First Detection of Light From Behind a Black Hole
Stanford University astrophysicist Dan Wilkins has spotted the first detection of light from behind a black hole. Phys.Org reports: “Any light that goes into that black hole doesn’t come out, so we shouldn’t be able to see anything that’s behind the black hole,” said Wilkins, who is a research scientist at the Kavli Institute for Particle Astrophysics and Cosmology at Stanford and SLAC National Accelerator Laboratory. It is another strange characteristic of the black hole, however, that makes this observation possible. “The reason we can see that is because that black hole is warping space, bending light and twisting magnetic fields around itself,” Wilkins explained. The strange discovery, detailed in a paper published July 28 in Nature, is the first direct observation of light from behind a black hole — a scenario that was predicted by Einstein’s theory of general relativity but never confirmed, until now.

“Fifty years ago, when astrophysicists starting speculating about how the magnetic field might behave close to a black hole, they had no idea that one day we might have the techniques to observe this directly and see Einstein’s general theory of relativity in action,” said Roger Blandford, a co-author of the paper who is the Luke Blossom Professor in the School of Humanities and Sciences and Stanford and SLAC professor of physics and particle physics.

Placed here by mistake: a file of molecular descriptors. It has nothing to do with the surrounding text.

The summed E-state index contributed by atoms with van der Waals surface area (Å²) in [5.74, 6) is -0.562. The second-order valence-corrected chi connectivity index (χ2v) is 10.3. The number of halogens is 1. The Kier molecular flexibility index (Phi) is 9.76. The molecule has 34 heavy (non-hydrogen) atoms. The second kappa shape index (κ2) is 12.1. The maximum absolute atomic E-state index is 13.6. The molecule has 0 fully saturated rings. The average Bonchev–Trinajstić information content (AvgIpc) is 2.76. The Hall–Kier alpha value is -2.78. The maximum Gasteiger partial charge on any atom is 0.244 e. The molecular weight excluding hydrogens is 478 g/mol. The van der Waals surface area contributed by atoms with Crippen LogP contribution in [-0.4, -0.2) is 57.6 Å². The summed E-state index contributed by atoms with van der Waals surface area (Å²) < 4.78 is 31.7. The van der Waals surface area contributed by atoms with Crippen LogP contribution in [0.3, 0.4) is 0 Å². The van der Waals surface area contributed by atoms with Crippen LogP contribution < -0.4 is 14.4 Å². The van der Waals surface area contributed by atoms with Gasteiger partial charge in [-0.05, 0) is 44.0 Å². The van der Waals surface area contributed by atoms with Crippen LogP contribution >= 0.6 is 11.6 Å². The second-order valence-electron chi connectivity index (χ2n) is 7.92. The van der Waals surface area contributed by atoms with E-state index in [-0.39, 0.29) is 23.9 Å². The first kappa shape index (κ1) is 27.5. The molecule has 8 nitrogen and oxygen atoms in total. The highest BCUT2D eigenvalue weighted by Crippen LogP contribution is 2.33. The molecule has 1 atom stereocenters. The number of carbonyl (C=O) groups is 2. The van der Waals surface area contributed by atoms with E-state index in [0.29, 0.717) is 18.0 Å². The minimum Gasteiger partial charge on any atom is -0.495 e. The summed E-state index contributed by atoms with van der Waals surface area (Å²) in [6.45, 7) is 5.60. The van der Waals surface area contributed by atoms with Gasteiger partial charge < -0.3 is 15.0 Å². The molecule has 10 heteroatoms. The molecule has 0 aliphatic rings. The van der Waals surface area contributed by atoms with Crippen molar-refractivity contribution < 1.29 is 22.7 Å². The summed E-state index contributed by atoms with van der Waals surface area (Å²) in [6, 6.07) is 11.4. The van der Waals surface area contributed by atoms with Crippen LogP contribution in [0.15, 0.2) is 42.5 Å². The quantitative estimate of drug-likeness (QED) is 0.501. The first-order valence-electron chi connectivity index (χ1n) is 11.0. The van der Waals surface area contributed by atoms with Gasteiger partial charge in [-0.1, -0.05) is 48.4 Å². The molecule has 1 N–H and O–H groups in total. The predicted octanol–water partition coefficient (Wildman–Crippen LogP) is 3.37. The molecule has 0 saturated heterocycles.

The original motivation behind this research was to learn more about a mysterious feature of certain black holes, called a corona. Material falling into a supermassive black hole powers the brightest continuous sources of light in the universe, and as it does so, forms a corona around the black hole. This light — which is X-ray light — can be analyzed to map and characterize a black hole. […] As Wilkins took a closer look to investigate the origin of the flares, he saw a series of smaller flashes. These, the researchers determined, are the same X-ray flares but reflected from the back of the disk — a first glimpse at the far side of a black hole. […] The mission to characterize and understand coronas continues and will require more observation.

Read more of this story at Slashdot.

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